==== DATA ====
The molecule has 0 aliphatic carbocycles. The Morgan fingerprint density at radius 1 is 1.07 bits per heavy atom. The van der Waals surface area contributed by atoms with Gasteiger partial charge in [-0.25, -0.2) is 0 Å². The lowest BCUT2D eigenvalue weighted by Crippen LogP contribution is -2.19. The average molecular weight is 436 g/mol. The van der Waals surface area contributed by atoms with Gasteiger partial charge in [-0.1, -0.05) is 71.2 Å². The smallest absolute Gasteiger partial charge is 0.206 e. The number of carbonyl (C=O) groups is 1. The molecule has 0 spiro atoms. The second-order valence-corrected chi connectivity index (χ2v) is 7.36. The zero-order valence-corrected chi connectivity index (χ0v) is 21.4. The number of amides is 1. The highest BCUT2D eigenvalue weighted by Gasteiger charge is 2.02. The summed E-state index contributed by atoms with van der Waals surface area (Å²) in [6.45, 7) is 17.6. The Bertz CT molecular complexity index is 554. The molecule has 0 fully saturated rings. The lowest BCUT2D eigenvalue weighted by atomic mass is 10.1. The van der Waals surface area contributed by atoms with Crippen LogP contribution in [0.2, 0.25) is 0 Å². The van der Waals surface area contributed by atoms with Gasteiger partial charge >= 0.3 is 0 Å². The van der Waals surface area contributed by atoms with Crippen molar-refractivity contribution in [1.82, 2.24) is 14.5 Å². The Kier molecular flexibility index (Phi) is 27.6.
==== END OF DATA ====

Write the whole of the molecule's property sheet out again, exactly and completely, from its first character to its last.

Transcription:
The molecule has 0 aliphatic carbocycles. The Morgan fingerprint density at radius 1 is 1.07 bits per heavy atom. The van der Waals surface area contributed by atoms with Gasteiger partial charge in [-0.25, -0.2) is 0 Å². The lowest BCUT2D eigenvalue weighted by Crippen LogP contribution is -2.19. The average molecular weight is 436 g/mol. The van der Waals surface area contributed by atoms with Gasteiger partial charge in [-0.1, -0.05) is 71.2 Å². The smallest absolute Gasteiger partial charge is 0.206 e. The number of carbonyl (C=O) groups is 1. The molecule has 0 spiro atoms. The second-order valence-corrected chi connectivity index (χ2v) is 7.36. The zero-order valence-corrected chi connectivity index (χ0v) is 21.4. The number of amides is 1. The highest BCUT2D eigenvalue weighted by Gasteiger charge is 2.02. The summed E-state index contributed by atoms with van der Waals surface area (Å²) in [6.45, 7) is 17.6. The Bertz CT molecular complexity index is 554. The molecule has 0 fully saturated rings. The lowest BCUT2D eigenvalue weighted by atomic mass is 10.1. The van der Waals surface area contributed by atoms with Crippen LogP contribution in [0.2, 0.25) is 0 Å². The van der Waals surface area contributed by atoms with Gasteiger partial charge >= 0.3 is 0 Å². The van der Waals surface area contributed by atoms with Crippen molar-refractivity contribution in [1.82, 2.24) is 14.5 Å². The Kier molecular flexibility index (Phi) is 27.6.